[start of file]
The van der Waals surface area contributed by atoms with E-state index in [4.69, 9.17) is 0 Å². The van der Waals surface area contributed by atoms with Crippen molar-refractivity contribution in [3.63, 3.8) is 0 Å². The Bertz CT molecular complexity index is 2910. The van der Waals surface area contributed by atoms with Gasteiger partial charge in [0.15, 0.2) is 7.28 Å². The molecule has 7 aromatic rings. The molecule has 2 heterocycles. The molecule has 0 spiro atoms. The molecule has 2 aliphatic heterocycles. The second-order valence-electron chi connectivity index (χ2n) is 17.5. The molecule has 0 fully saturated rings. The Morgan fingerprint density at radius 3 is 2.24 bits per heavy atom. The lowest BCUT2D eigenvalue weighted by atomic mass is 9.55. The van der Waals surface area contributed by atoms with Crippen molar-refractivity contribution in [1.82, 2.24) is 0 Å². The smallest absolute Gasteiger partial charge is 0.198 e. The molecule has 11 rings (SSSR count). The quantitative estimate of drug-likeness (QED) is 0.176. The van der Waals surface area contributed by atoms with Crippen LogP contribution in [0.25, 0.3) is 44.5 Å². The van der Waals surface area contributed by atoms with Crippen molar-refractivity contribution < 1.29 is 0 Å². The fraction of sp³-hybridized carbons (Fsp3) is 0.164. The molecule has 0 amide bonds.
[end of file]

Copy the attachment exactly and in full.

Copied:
The van der Waals surface area contributed by atoms with E-state index in [4.69, 9.17) is 0 Å². The van der Waals surface area contributed by atoms with Crippen molar-refractivity contribution in [3.63, 3.8) is 0 Å². The Bertz CT molecular complexity index is 2910. The van der Waals surface area contributed by atoms with Gasteiger partial charge in [0.15, 0.2) is 7.28 Å². The molecule has 7 aromatic rings. The molecule has 2 heterocycles. The molecule has 0 spiro atoms. The molecule has 2 aliphatic heterocycles. The second-order valence-electron chi connectivity index (χ2n) is 17.5. The molecule has 0 fully saturated rings. The Morgan fingerprint density at radius 3 is 2.24 bits per heavy atom. The lowest BCUT2D eigenvalue weighted by atomic mass is 9.55. The van der Waals surface area contributed by atoms with Crippen molar-refractivity contribution in [1.82, 2.24) is 0 Å². The smallest absolute Gasteiger partial charge is 0.198 e. The molecule has 11 rings (SSSR count). The quantitative estimate of drug-likeness (QED) is 0.176. The van der Waals surface area contributed by atoms with Crippen LogP contribution in [0.25, 0.3) is 44.5 Å². The van der Waals surface area contributed by atoms with Crippen molar-refractivity contribution < 1.29 is 0 Å². The fraction of sp³-hybridized carbons (Fsp3) is 0.164. The molecule has 0 amide bonds.